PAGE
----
Strategy 3: Practising maths concepts by showing all the processes: Maths is all about using the maths processes. It is important for you to practise the maths concepts with all the processes, showing all your working. When practising the maths concepts with the full working, you are storing the processes in your working memory. This allows you to understand the concept and make a mental map of the concept. It allows your brain to form the connection of where and how to apply the maths concept.

Strategy 4: Seeking help: Asking for help is one of the hardest things that you may have to do. However, for you to succeed with maths (and overcome your maths anxiety if you have it), it is important that you approach your teaching team to seek assistance (or other maths support services which might be available at your university). Your teaching team has extensive experience and knows the concepts in detail. They can help you by breaking down the concepts into smaller and simpler processes that are easier for you to understand. It is also important to remember that you should seek help from the right people to ensure that you are learning the right things.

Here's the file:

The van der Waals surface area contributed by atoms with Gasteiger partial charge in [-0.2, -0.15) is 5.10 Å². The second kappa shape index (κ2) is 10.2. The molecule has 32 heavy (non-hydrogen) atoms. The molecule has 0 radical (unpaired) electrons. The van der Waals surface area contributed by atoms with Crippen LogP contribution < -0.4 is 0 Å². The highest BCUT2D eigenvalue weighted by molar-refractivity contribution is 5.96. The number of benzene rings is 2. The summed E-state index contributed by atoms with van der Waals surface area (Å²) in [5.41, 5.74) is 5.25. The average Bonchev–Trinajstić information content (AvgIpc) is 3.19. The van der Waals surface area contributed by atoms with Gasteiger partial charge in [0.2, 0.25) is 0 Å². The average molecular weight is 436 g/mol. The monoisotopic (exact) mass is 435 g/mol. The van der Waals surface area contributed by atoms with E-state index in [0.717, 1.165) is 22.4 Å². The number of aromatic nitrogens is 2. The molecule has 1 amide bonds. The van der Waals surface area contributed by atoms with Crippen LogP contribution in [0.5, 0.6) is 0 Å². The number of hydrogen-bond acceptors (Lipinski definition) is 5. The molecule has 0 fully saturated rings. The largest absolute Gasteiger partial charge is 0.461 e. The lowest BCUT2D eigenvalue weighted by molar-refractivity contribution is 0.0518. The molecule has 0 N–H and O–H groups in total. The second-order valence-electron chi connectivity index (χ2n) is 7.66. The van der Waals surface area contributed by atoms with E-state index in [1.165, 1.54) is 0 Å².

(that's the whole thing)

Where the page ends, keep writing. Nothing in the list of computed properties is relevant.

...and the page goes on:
Strategy 5: Timed practice: It is essential for you to do timed practice of maths concepts and to apply the concepts in all its different forms to ensure that you build your confidence completing maths questions and build your speed in applying the concepts. Timed practice is when you set a timer and work through as many problems as you can in this time. This is modelling what you will need to do during a timed assessment item, such as an exam. During exams and other timed assessment items, the most critical factor is the time you have to complete the questions. To overcome your anxiety of doing maths in timed situations, you need to practice by recreating similar situations.

Strategy 6: Ensuring you understand the process: It cannot be emphasised enough that maths is all about the processes you use to solve problems. It is about training your brain and using your working memory. When you learn and understand the concepts, you make mental mind maps of the concepts, and these are stored in your working memory. This allows for easier recall and application of the process. Memorising or “cramming” does not help you with learning maths effectively, and thus should be avoided.

The use of the six strategies will not only make you more confident but will also help you to form good mental mind maps within your working memory. This will also improve your self-efficacy and break down the barriers that would have otherwise made studying maths more difficult. These strategies can also be used if you don’t have maths anxiety.